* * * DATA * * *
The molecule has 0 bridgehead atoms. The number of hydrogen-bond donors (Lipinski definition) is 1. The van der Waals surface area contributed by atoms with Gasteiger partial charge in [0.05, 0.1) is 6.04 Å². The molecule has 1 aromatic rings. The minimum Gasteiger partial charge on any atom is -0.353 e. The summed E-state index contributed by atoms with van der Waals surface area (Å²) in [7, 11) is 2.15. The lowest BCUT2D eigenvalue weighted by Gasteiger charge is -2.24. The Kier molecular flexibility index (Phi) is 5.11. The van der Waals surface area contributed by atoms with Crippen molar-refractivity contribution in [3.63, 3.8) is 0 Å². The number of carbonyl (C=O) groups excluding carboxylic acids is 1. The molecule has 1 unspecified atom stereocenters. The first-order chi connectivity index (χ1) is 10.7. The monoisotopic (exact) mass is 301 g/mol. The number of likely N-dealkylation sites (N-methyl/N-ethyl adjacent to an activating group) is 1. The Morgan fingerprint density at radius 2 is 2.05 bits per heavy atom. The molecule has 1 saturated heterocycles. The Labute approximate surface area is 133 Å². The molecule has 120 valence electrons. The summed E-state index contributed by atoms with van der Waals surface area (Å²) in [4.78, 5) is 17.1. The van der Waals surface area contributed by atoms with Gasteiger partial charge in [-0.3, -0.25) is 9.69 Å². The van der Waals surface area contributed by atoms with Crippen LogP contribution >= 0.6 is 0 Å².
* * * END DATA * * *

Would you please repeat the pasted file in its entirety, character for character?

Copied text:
The molecule has 0 bridgehead atoms. The number of hydrogen-bond donors (Lipinski definition) is 1. The van der Waals surface area contributed by atoms with Gasteiger partial charge in [0.05, 0.1) is 6.04 Å². The molecule has 1 aromatic rings. The minimum Gasteiger partial charge on any atom is -0.353 e. The summed E-state index contributed by atoms with van der Waals surface area (Å²) in [7, 11) is 2.15. The lowest BCUT2D eigenvalue weighted by Gasteiger charge is -2.24. The Kier molecular flexibility index (Phi) is 5.11. The van der Waals surface area contributed by atoms with Crippen molar-refractivity contribution in [3.63, 3.8) is 0 Å². The number of carbonyl (C=O) groups excluding carboxylic acids is 1. The molecule has 1 unspecified atom stereocenters. The first-order chi connectivity index (χ1) is 10.7. The monoisotopic (exact) mass is 301 g/mol. The number of likely N-dealkylation sites (N-methyl/N-ethyl adjacent to an activating group) is 1. The Morgan fingerprint density at radius 2 is 2.05 bits per heavy atom. The molecule has 1 saturated heterocycles. The Labute approximate surface area is 133 Å². The molecule has 120 valence electrons. The summed E-state index contributed by atoms with van der Waals surface area (Å²) in [4.78, 5) is 17.1. The van der Waals surface area contributed by atoms with Gasteiger partial charge in [-0.3, -0.25) is 9.69 Å². The van der Waals surface area contributed by atoms with Crippen LogP contribution >= 0.6 is 0 Å².